April 3, 2013
The good thing about the wintery temperatures all over Europe, and about all the snow and cold despite the calendar already writing April is that the late birthday present I have made for my dearest friend [e] might still get a little bit of wear before spring – hopefully soon! – will arrive:
The pattern is perfect for a last-minute gift, and can be easily produced in a couple of hours. The subtle shades of the Malabrigo yarn are the perfect match for the simple garter stitch, and give the fabric a lovely liveliness.
The project name refers to [e]’s and my mutual love for bears, hats, bunnies and this particularly amazing picture book:
October 16, 2012
So, we promised you’d see/read more from our trip to Exmoor National Park in September and, finally, here we go…
In a way, our first stop on the way to Exmoor was at Daunt Books in Marylebone High Street, London, back in July, long before the actual trip. Daunt is notable for preserving its beautiful Edwardian furnishings, and we visited it mostly as a kind of tourist attraction (yeah, as if we needed an excuse to visit a bookstore). But we ended up buying a walking guide of Exmoor there – which seemed only appropriate since Daunt Books is specialised in travel. Their amazingly wide selection is arranged by country, and the cool thing is that the respective sections not only include the usual guide books and travel writing but also works about a particular country’s history and works of fiction from or pertaining to that country. For instance, the section on Austria had a selection of books by Austrian writers like Robert Musil, Thomas Bernhard or Elfriede Jelinek, but also Graham Greene’s The Third Man or William Boyd’s recently published Waiting for Sunrise, both of which are (partly) set in Vienna.
Complementing a travel experience with a well-written work of fiction is of course right down our alley, so we were happy to find out that Exmoor too has its go-to book, R. D. Blackmore’s Lorna Doone, first published in 1869. Subtitled A Romance of Exmoor, this is basically a love story. It is, however, set in the tumultuous late 17th century when bloodshed and rebellion were very much the order of the day in southwestern England, so there is plenty of (melo)drama. And of course the fact that fair Lorna Doone’s family is a gang of notorious, bloodthirsty robbers doesn’t make things easier either…
Having said that much about Lorna Doone, I have to confess that I’m only reading it now and that despite my interest in 19th century literature I wasn’t really aware of its existence before we went to Exmoor. In Exmoor, though, the novel and its characters are pretty much omnipresent because, as I now know, the story is rather famous and apparently the people on the local tourist boards have recognised its marketing potential… There even is a Lorna Doone walk which will take you along the Badgworthy Valley, to the church in Oare and other places which feature prominently in the book. While we didn’t go on that particular walk, we got close enough to at least get a glance at Badgworthy Valley, home of the thieving, robbing, murderous Doone family:
We did get a much closer look at the valley of the East Lynn River, though. In fact, we followed it all the way from its origin in Malmsmead – where it is formed by the confluence of the Oare Water and the Badgworthy Water – to Lynmouth where it flows into the sea or, more precisely, the Bristol Channel. This valley, too, features in the novel, and when you ‘hear’ the book’s first-person narrator, Jan Ridd, describe how he makes his way along the rocky bed of the East Lynn River, it makes for a particularly vivid reading experience when you walked along that same riverbed only a few weeks before:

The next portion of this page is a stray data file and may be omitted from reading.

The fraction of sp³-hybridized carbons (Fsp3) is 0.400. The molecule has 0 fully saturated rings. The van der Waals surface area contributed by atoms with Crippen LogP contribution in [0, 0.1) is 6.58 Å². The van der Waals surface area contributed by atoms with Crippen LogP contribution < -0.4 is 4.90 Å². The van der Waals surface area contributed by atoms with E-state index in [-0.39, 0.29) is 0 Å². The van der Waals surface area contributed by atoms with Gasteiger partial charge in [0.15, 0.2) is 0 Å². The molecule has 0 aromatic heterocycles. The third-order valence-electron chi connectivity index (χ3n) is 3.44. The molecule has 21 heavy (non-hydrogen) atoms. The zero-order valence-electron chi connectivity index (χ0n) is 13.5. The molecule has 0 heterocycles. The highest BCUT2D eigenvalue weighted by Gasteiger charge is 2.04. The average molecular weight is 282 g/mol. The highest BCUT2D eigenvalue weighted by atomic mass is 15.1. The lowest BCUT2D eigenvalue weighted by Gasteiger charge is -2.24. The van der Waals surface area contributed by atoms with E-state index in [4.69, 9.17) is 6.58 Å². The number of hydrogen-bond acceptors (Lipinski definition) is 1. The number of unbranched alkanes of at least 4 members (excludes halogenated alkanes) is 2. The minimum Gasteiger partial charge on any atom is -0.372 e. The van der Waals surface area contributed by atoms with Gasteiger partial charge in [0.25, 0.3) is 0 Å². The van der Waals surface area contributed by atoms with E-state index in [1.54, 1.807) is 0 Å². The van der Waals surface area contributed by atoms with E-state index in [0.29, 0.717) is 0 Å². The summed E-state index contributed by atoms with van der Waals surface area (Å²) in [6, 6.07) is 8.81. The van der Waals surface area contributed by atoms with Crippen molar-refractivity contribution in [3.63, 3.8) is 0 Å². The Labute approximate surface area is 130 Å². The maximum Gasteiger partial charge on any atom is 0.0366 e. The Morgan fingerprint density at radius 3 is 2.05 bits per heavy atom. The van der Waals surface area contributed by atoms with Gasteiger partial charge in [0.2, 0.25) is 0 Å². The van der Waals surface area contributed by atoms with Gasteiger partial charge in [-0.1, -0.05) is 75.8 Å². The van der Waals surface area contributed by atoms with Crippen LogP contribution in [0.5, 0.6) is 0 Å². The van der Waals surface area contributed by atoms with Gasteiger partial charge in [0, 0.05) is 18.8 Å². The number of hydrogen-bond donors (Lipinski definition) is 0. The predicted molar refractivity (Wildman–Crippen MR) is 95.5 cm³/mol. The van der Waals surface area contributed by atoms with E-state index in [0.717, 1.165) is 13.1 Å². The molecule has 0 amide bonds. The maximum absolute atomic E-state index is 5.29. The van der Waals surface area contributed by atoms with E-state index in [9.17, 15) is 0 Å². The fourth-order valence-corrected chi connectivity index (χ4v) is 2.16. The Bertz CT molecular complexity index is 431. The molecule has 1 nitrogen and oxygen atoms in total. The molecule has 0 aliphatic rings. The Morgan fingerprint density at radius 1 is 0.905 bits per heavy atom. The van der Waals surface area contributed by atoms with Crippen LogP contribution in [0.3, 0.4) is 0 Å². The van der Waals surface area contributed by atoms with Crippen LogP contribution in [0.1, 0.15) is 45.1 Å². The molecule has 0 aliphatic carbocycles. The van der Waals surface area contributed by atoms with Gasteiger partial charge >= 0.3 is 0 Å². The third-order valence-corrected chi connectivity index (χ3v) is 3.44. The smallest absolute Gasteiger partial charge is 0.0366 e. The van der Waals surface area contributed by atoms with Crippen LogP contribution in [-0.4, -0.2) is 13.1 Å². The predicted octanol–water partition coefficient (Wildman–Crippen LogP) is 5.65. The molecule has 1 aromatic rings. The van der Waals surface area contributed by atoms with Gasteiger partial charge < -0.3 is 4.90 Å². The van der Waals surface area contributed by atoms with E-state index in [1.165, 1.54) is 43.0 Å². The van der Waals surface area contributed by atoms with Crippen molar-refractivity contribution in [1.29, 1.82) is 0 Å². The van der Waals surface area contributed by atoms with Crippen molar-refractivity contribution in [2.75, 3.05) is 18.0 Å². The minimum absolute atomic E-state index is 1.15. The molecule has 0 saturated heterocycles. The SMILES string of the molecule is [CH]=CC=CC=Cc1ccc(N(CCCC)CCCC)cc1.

Or take, for instance, Jan Ridd’s accounts of venturing across the lonesome moorland:
The fog came down upon the moors as thick as ever I saw it; and there was no sound of any sort, nor a breath of wind to guide us. The little stubby trees that stand here and there, like bushes with a wooden leg to them, were drizzled with a mess of wet, and hung their points with dropping. (p. 33)
I followed the track on the side of the hill, from the farm-yard, (…) and so up the hill and the moor beyond. The fog hung close all around me then, when I turned the crest of the highland, and the gorse both before and behind me looked like a man crouching down in ambush. But still there was a good cloud of daylight, being scarce three of the clock yet, and when a lead of red deer came across, I could tell them from sheep even now. (p. 118)*
Reading descriptions like these now conjures up quite precise images in my mind – just look at this photo taken on one of our walks on the moor just west of Badgworthy Valley:
Admittedly, what you see in the picture isn’t actually proper fog, rather just some haze and drizzle, but I believe it still provides a fairly good impression of what Jan Ridd might have experienced all those years ago. And although we didn’t have to fear men crouching down in ambush, walking on the moor with limited visibility like that and no trace of other human beings anywhere can get slightly eerie even in our own days. On the other hand, of course, it is pretty awesome and besides, after only a short while the haze cleared up and the drizzle stopped, leaving only small drops of waters lined up like pearls on spiders’ webs in the heather…
* Page numbers refer to the Penguin Classics edition: Richard Doddridge Blackmore, Lorna Doone: A Romance of Exmoor, edited with an introduction and notes by R. D. Madison and Michelle Allen, London 2005.